CBRE Tristate President Matt Van Buren on the Megadeal’s Comeback and the Post-Sandy Summer
It will be two years ago this summer that Matt Van Buren succeeded Mitch Rudin as CBRE’s tristate president. The Commercial Observer spoke with Mr. Van Buren about the state of the region—and of the Yankees—as the area prepares to emerge from its long, cold winter of discontent.
Since taking over as CBRE’s tristate president, what has been your biggest accomplishment and biggest setback?
I took over for a tristate region office that was in really good condition following Mitch Rudin’s presidency. The biggest accomplishment has been keeping that momentum going forward. When you’re number one, the goal is to stay number one. And we’ve been able to do that. Staying number one is one of the great unsung stories of the world. That’s why I respect the 2000 Yankees so much. [Laughs]
You run CBRE’s offices in Midtown, Downtown, Long Island, Westchester, New Jersey and Connecticut. Do the fortunes of the different metro area hubs often diverge or does a rising tide lift all boats?
To a certain degree it does. Although the highs are higher and the lows are lower in Manhattan. If you look at rents and availability statistics, Connecticut, Westchester, New Jersey and Long Island vary in a fairly narrow range even from boom to bust.
Frankly, New York will always have lower availability. But the prices will fluctuate high and low if you took a percentage off of a norm.
CBRE is known for its research department. And last October the firm released a report on the decline of large deals in Manhattan. Is this a long-term trend?
No, I don’t think the dearth of megadeals is a long-term trend. Depending on how wide you adjust your aperture on timeframes you can always find a trend that may mean something. I don’t think it’s true. Look, we have a lot of large occupiers in the city. Leases expire, and large leases expire.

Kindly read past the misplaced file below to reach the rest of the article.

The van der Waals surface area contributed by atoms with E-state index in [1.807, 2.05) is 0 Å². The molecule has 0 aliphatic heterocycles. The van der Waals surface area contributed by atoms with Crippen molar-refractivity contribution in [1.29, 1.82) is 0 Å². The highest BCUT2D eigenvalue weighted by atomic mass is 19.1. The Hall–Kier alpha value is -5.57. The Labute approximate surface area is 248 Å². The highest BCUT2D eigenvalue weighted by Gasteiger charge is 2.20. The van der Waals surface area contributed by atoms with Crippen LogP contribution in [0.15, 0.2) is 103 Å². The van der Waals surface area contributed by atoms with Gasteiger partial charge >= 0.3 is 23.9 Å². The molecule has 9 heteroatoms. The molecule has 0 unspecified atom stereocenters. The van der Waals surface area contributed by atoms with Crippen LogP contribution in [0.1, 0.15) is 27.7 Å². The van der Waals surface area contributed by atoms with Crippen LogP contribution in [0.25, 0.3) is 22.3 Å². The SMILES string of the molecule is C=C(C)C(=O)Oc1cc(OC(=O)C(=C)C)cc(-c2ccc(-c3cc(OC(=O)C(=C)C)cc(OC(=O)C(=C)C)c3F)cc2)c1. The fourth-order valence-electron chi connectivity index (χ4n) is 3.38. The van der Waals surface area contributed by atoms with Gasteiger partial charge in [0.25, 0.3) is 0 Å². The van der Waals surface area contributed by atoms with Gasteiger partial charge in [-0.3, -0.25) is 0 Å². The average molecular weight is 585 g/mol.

Having said that, there absolutely is a trend of tenants occupying less space per employee. And that will accelerate. This doesn’t completely changes the business, but it does shave 10 percent off occupancy.
As a counterbalance to that I’ll say that global cities like New York will continue to benefit from the way the global economy is evolving, which is consolidation of talent in major urban areas. So I look and say the outlook for New York continues to look really good. There will be ups and downs. But I think in 2013 we’ll see quite a large number of mega deals.
Can you mention any particular upcoming deals?
I can’t go into the specifics of single deals. But there are real, major deals in the legal, banking and advertising industries that are playing out against Hudson Yards, 1 World Trade Center and World Financial Center, which is an emerging and interesting story. I wouldn’t say they’re imminent, but they’re approaching imminent. They’re potentially first quarter deals.
How do you see the first post-Sandy summer playing out across the tristate region?
What’s clear to me is that on both sides of the Hudson River—in New York and New Jersey—there’s unprecedented levels of activity trying to recover from the storm, particularly in those areas whose well-being is affected by seasonal business. It’s a race against time and extraordinarily changing.
You’ll see mixed results. Some places will look like postcards of miraculous recovery; some won’t have gotten off the mark. I do think that the local economy has absorbed the brunt of this unprecedented event actually quite well relative to what we thought two weeks after it was done.
The classic New York area resilience has really come to fore.
And what are your current thoughts on the Midtown East rezoning proposal and its likelihood of approval?
I think its approval over the long-term horizon is inevitable. The real question is: what’s the horizon? There’s interest for and against it. And in general, people who are in the real estate services business are for it as an opportunity to revitalize a key part of the city. That said, there’s opposition from those who would have additional competition against the properties they own should rezoning happen.
I think the shorter-term in part is informed by politics and the change in local government at the end of the Bloomberg administration.
On that note, do you have an early pick for mayor?
Yes, I do. But I’m absolutely not willing to share it. [Laughs]